Two lines or planes are orthogonal if they are at right angles (90°) to each other.

In the image below, the lines AB and PQ are orthogonal because they are at right angles to each other. In geometry, the word 'orthogonal' simply means 'at right angles'. We also sometimes say they are 'normal' to each other.

Strictly speaking, the lines do not have to actually intersect. Two line segments can be orthogonal even if they do not cross. They just have to be at 90° to each other.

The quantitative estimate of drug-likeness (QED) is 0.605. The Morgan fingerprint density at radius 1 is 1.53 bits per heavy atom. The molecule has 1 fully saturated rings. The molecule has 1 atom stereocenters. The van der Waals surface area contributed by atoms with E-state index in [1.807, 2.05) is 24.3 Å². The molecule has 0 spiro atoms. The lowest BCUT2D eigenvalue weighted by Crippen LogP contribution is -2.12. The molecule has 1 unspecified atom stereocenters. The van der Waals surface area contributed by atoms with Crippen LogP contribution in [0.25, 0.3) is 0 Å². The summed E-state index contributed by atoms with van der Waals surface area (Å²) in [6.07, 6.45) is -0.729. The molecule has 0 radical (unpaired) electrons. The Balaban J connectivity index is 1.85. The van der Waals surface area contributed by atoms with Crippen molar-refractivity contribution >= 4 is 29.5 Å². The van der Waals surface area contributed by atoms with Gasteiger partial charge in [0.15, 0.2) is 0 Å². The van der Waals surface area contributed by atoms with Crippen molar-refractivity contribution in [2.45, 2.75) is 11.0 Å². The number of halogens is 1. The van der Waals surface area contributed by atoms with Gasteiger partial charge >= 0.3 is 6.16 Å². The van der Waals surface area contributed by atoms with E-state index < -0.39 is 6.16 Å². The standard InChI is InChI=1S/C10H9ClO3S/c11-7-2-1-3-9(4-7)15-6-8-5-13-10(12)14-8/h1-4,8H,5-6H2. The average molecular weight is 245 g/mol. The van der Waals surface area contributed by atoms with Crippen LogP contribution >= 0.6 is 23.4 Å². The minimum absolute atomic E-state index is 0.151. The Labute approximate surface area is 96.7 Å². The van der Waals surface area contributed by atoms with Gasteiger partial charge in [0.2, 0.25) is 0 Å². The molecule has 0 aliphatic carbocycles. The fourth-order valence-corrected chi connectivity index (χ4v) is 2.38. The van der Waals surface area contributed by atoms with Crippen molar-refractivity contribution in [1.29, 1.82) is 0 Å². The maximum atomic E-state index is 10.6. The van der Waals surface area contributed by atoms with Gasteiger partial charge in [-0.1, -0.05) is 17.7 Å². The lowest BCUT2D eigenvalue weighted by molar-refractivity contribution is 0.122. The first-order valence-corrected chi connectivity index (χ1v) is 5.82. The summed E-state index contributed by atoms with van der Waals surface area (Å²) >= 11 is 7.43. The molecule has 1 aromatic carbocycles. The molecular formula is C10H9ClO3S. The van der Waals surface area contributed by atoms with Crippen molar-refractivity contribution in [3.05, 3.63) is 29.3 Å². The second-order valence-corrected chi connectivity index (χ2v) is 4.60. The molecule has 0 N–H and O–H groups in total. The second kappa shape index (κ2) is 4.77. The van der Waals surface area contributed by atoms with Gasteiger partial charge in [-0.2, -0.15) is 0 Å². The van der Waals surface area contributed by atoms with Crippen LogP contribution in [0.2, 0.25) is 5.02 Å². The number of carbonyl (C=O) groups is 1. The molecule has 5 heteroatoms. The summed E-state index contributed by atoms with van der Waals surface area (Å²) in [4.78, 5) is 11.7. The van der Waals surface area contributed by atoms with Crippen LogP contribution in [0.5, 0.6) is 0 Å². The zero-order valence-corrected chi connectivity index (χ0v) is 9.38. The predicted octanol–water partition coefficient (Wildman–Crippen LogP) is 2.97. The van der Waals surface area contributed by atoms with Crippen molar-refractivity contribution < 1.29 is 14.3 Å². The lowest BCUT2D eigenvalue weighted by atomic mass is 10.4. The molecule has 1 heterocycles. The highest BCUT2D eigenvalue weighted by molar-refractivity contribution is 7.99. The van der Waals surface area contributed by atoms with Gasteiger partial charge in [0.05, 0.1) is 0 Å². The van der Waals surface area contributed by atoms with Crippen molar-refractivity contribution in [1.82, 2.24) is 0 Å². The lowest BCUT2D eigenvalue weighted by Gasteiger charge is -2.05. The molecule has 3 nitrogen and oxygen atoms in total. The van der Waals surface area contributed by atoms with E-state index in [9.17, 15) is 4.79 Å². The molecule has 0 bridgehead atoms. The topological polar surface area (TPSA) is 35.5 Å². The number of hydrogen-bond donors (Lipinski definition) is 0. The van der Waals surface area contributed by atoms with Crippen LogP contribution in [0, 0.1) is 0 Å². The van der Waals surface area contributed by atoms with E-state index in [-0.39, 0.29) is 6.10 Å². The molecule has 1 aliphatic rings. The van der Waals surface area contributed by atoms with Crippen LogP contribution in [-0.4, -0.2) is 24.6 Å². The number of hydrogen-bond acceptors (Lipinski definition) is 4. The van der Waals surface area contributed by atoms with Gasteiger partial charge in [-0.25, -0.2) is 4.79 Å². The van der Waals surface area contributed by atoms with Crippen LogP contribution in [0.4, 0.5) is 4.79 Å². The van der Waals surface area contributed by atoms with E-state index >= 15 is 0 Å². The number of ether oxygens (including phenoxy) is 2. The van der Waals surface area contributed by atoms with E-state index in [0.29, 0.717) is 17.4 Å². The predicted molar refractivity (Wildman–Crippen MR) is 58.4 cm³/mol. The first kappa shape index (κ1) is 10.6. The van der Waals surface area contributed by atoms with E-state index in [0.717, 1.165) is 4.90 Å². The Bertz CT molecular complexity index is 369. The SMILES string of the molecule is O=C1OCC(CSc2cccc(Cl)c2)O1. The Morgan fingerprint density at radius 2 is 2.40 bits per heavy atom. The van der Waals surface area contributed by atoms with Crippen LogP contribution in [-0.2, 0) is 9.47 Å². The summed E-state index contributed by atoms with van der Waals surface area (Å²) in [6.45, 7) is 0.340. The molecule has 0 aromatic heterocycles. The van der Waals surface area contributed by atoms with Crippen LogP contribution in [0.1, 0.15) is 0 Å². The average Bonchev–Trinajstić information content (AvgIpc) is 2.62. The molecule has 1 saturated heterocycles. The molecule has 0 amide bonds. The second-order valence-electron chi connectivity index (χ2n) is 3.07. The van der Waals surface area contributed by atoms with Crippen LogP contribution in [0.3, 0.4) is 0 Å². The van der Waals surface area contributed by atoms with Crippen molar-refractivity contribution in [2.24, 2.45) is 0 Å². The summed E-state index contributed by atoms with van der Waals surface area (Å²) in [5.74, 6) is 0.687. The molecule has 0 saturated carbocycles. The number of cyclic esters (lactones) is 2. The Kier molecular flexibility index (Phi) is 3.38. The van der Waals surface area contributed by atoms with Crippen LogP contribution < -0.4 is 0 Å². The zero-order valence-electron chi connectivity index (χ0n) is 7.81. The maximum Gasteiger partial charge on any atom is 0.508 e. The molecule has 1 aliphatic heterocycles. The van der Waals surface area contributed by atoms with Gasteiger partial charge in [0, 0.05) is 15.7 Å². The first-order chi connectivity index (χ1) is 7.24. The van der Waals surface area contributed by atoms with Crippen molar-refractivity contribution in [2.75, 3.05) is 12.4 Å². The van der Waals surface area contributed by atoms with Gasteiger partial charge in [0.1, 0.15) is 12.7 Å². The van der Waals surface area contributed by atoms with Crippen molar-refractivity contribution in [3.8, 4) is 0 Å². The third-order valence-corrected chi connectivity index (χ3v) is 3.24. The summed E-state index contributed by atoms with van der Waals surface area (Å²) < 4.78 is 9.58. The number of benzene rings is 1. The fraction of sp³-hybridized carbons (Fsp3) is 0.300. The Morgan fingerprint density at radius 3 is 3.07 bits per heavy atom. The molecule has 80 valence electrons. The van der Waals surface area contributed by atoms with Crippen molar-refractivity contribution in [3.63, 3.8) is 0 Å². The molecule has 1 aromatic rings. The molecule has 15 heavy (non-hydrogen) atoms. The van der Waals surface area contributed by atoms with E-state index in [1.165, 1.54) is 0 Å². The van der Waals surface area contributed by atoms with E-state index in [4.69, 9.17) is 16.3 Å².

At a more abstract level

When used outside of geometry, the word "orthogonal" can take on a more general meaning. Then, it tends to mean that two things are independent. It means you can vary one of them without affecting the other.

In the figure above, if you imagine a point moving along the line PQ, it always stays in the same place along the line AB - it does not move up and down. It is in this sense that PQ is orthogonal to AB. In coordinate geometry, the x and y coordinates of a point are orthogonal - you can vary one without affecting the other.